Salisbury For The Day
Salisbury, Cathedral City
Salisbury Cathedral is unique in Britain as it was built nearly to completion within a single generation. As a result, it presents a unity of vision that is remarkable. Begun in 1220, and finished, with the exception of the tower and spire, in 1258.
That spire! At 404 feet, it is the tallest spire in England with foundations only 5 to 6 feet deep in the wet ground taking the strain of 6400 tonnes. Constable painted it, and generations of artists with paintbrush or camera have attempted to capture its beauty rising above the water meadows of the River Avon. Because of the wet ground, in 1668 Sir Christopher Wren was called on to survey the spire and it was found to be leaning nearly 30 inches out of plumb. The iron tie-rods inserted to brace it saved the day.
They say that there are as many pillars as there are hours in the year, and as many windows as there are days. Many of those pillars are made from beautiful, dark Purbeck Marble, which is in fact crystalline limestone that came from Corfe Castle, Dorset. The cathedral library houses an original copy of the Magna Carta, brought here by the William Longpre, Earl of Salisbury and half-brother to King John. Longpre is buried in the cathedral, the first person so honoured.
In the nave you can see what is probably the oldest working mechanical clock in the world, dating to 1386. There are no hands and no clock face, rather, it rings a chime of bells every hour. It was originally built to call the bishops to services.
A wide green space, The Close, surrounds the Cathedral. Essentially a walled city within the city, is ringed by wonderful period houses. The most memorable houses in the Close are Mompesson House, a National Trust property finished in high Georgian style, and Malmesbury House, originally built in 1327, but later remodelled in Georgian fashion also. Then there is Arundells, built in the 14th century but more lately the home of Sir Edward Heath.
Beyond the Close, there are numerous beautiful half-timbered buildings, floors tilting like a ship in heavy seas. The church of St. Thomas a Becket, a former "chapel of ease" for the cathedral, has a magnificent carved and panelled roof, and an organ donated by George III. The Market Place has seen regular markets since 1227, and it used to be sprinkled with crosses which were centres for selling particular kinds of produce. Nowadays only the Poultry Cross remains. The Market Square was the scene of the execution of the Duke of Buckingham in 1483. The Duke, in hiding from Richard III, was betrayed when a labourer noticed extra food being delivered to his hiding place. St. Ann Street is home to beautiful, ivy-covered Georgian and Victorian houses, and the 14th century St. Ann's Gate offers the most scenic approach to the Cathedral Close. George Frederick Handel gave his first performance in England in a room above the Gate.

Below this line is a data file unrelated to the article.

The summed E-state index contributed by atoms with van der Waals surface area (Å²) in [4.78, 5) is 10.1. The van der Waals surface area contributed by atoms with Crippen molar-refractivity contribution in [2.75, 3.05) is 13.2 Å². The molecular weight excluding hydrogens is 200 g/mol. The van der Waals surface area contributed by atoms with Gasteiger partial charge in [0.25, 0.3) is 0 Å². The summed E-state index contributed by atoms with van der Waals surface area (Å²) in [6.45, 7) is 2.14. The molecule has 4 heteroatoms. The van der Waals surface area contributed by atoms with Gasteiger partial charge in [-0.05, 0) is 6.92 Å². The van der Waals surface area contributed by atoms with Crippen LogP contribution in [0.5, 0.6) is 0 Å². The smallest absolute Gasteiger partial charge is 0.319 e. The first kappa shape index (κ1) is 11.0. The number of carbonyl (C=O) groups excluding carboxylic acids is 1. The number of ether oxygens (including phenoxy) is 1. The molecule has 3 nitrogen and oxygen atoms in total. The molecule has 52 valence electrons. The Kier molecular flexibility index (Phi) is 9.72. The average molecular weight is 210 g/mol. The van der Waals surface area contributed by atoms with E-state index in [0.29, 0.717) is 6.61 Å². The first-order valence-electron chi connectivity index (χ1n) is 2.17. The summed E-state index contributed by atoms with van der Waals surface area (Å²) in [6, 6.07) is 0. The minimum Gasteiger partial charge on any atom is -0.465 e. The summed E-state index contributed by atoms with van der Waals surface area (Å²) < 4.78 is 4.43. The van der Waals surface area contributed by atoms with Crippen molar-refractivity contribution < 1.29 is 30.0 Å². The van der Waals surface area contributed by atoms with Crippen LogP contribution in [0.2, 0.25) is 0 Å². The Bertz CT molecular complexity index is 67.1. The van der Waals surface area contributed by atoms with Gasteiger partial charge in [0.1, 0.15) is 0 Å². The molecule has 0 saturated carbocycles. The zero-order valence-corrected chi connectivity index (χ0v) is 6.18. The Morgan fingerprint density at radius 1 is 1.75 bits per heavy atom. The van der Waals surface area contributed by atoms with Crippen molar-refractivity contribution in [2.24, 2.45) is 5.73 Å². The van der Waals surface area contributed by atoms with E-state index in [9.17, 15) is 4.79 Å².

Salisbury with its many tourists that throng the streets in summer, retains a relaxed atmosphere. And the spire still rises over the water meadows that have changed surprisingly little since Constable painted the scene centuries ago.
Visit the shops and the Cathedral that has been accepting visitors for over 800 years. Superbly situated in southern England's rural heartland, few destinations can match the amazing diversity. Salisbury has plenty of characterful places to see - some dating back to the 13th century - and a wide range of pubs, restaurants and tea rooms. A choice of arts and culture venues complement individual shops and regular street markets, and outside the city you will find charming country towns and villages.
Depart for home Approx. 17.30
PLEASE NOTE: Price is per person and based on two people sharing a twin/double room. Single room supplements and upgrades are not included.